Convolution of discrete and continuous time signals

Therefore, it is possible to convolve a discrete-time signal with a continuous-time one by treating each sample as a value multiplied by the delta function and then summing them together. However, this approach may not always be mathematically rigorous and could lead to errors. In summary, it is possible to convolve a discrete-time signal with a continuous-time one, but it must be done carefully to avoid potential errors.
  • #1
swuster
42
0
Not a specific question per se but...

Is it possible to convolve a discrete-time signal with a continuous-time one?

if you have x(n) and y(t) can you calculate the convolution of x and y (say, by taking y(t) for t in the set of integers or by treating each x(n) as its value multiplied by the delta function) or is there something inherently wrong about this?
 
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  • #2
A discrete-time signal x(nT), where T is the sampling period, is a special case of a continuous-time signal, as you can write

[tex]x(t)=\sum_{n}x(nT)\delta(t-nT)[/tex]

so if y(t) is a continuous-time signal, the convolution is

[tex]x(t)\otimes y(t)=\sum_{n}x(nT)\delta(t-nT)\otimes y(t)=\sum_{n}x(nT)y(t-nT)[/tex]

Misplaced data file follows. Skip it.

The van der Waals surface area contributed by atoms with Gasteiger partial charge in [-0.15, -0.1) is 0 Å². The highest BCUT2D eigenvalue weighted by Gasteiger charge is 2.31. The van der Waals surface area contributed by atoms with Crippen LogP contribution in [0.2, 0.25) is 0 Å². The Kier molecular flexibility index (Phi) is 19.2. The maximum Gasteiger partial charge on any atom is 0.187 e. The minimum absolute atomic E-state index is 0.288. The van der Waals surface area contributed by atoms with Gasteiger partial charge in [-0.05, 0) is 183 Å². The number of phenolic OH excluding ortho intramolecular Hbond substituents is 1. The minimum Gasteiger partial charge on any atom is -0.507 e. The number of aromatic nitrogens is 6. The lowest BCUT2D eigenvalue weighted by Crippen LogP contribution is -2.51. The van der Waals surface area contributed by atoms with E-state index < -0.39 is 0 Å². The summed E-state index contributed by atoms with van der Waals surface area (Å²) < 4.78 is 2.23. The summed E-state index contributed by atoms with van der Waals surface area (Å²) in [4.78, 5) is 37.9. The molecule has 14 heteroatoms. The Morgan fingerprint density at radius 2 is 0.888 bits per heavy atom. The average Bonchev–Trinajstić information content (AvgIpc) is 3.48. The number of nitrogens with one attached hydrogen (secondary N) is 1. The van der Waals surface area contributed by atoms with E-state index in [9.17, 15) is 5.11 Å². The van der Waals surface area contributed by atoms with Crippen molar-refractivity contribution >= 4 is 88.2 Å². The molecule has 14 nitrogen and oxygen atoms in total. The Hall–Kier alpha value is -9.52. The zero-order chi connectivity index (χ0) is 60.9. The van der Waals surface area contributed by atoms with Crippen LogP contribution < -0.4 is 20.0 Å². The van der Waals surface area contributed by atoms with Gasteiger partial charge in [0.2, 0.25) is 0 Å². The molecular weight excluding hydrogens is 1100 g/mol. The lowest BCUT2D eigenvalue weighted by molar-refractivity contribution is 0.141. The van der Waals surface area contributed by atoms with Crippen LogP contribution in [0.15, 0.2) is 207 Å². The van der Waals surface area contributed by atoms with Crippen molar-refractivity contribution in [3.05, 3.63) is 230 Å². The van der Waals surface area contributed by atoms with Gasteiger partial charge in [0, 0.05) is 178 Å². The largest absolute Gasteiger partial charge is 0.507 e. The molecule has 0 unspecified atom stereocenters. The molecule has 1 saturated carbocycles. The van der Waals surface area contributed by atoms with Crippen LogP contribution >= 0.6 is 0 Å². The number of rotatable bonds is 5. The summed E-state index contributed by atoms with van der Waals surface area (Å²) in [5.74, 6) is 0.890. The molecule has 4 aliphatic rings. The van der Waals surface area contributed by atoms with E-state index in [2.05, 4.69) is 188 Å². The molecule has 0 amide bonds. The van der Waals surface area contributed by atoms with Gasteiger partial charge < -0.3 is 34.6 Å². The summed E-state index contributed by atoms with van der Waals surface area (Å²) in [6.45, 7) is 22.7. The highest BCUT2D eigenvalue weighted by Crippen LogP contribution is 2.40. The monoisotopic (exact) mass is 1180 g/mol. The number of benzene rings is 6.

(you have to assume this converges).
 
Last edited:

Related to Convolution of discrete and continuous time signals

1. What is the difference between discrete and continuous time signals?

Discrete time signals are sampled at specific time intervals, while continuous time signals are measured at every point in time. In other words, discrete time signals have a finite number of values, while continuous time signals have an infinite number of values.

2. How is convolution performed on discrete time signals?

Convolution of discrete time signals involves multiplying each value of one signal by all the values of the other signal, and then summing up the products. This process is repeated for every sample in the signals.

3. Can convolution be performed on continuous time signals?

Yes, convolution can be performed on continuous time signals by converting them into discrete time signals through sampling. The resulting discrete time signals can then be convolved using the same process as discrete time signals.

4. What is the significance of convolution in signal processing?

Convolution allows us to combine two signals to obtain a new signal that contains information from both signals. This is useful in filtering, noise reduction, and other signal processing applications.

5. Are there any limitations to convolution of discrete and continuous time signals?

One limitation is that convolution assumes linearity and time-invariance in the signals, which may not always hold true in real-world scenarios. Additionally, the size of the resulting convolved signal may be larger than the original signals, which can be a computational challenge for large signals.

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